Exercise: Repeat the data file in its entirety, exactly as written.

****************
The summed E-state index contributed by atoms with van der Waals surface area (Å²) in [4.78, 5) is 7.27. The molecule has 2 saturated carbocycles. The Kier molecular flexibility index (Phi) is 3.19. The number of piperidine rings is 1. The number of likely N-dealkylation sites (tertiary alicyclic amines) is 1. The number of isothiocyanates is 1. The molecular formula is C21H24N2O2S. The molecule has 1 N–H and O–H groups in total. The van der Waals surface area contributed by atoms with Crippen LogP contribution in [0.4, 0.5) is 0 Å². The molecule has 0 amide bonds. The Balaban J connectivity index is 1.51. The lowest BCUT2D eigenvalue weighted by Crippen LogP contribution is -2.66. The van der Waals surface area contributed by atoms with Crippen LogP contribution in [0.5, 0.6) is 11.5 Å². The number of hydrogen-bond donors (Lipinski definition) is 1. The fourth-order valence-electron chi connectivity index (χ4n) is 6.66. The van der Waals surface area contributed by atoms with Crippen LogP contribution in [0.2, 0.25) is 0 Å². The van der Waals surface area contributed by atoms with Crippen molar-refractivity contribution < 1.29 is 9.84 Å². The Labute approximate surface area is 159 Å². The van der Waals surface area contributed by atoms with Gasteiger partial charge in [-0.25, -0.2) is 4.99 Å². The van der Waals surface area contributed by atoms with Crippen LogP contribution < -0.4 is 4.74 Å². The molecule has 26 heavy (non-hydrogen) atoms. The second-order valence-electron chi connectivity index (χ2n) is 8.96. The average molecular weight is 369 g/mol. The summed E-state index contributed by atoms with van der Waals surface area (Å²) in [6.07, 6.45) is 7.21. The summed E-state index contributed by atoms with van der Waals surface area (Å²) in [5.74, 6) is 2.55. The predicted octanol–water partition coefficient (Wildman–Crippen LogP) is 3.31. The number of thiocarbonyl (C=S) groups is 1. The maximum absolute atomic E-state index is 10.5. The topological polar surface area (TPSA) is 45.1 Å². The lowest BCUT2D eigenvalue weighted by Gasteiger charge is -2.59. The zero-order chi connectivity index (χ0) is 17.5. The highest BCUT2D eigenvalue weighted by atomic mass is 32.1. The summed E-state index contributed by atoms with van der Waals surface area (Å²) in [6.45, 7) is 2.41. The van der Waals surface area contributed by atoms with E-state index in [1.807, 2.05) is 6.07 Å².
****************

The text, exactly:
The summed E-state index contributed by atoms with van der Waals surface area (Å²) in [4.78, 5) is 7.27. The molecule has 2 saturated carbocycles. The Kier molecular flexibility index (Phi) is 3.19. The number of piperidine rings is 1. The number of likely N-dealkylation sites (tertiary alicyclic amines) is 1. The number of isothiocyanates is 1. The molecular formula is C21H24N2O2S. The molecule has 1 N–H and O–H groups in total. The van der Waals surface area contributed by atoms with Crippen LogP contribution in [0.4, 0.5) is 0 Å². The molecule has 0 amide bonds. The Balaban J connectivity index is 1.51. The lowest BCUT2D eigenvalue weighted by Crippen LogP contribution is -2.66. The van der Waals surface area contributed by atoms with Crippen LogP contribution in [0.5, 0.6) is 11.5 Å². The number of hydrogen-bond donors (Lipinski definition) is 1. The fourth-order valence-electron chi connectivity index (χ4n) is 6.66. The van der Waals surface area contributed by atoms with Crippen LogP contribution in [0.2, 0.25) is 0 Å². The van der Waals surface area contributed by atoms with Crippen molar-refractivity contribution < 1.29 is 9.84 Å². The Labute approximate surface area is 159 Å². The van der Waals surface area contributed by atoms with Gasteiger partial charge in [-0.25, -0.2) is 4.99 Å². The van der Waals surface area contributed by atoms with Crippen LogP contribution < -0.4 is 4.74 Å². The molecule has 26 heavy (non-hydrogen) atoms. The second-order valence-electron chi connectivity index (χ2n) is 8.96. The average molecular weight is 369 g/mol. The summed E-state index contributed by atoms with van der Waals surface area (Å²) in [6.07, 6.45) is 7.21. The summed E-state index contributed by atoms with van der Waals surface area (Å²) in [5.74, 6) is 2.55. The predicted octanol–water partition coefficient (Wildman–Crippen LogP) is 3.31. The number of thiocarbonyl (C=S) groups is 1. The maximum absolute atomic E-state index is 10.5. The topological polar surface area (TPSA) is 45.1 Å². The lowest BCUT2D eigenvalue weighted by Gasteiger charge is -2.59. The zero-order chi connectivity index (χ0) is 17.5. The highest BCUT2D eigenvalue weighted by atomic mass is 32.1. The summed E-state index contributed by atoms with van der Waals surface area (Å²) in [6.45, 7) is 2.41. The van der Waals surface area contributed by atoms with E-state index in [1.807, 2.05) is 6.07 Å².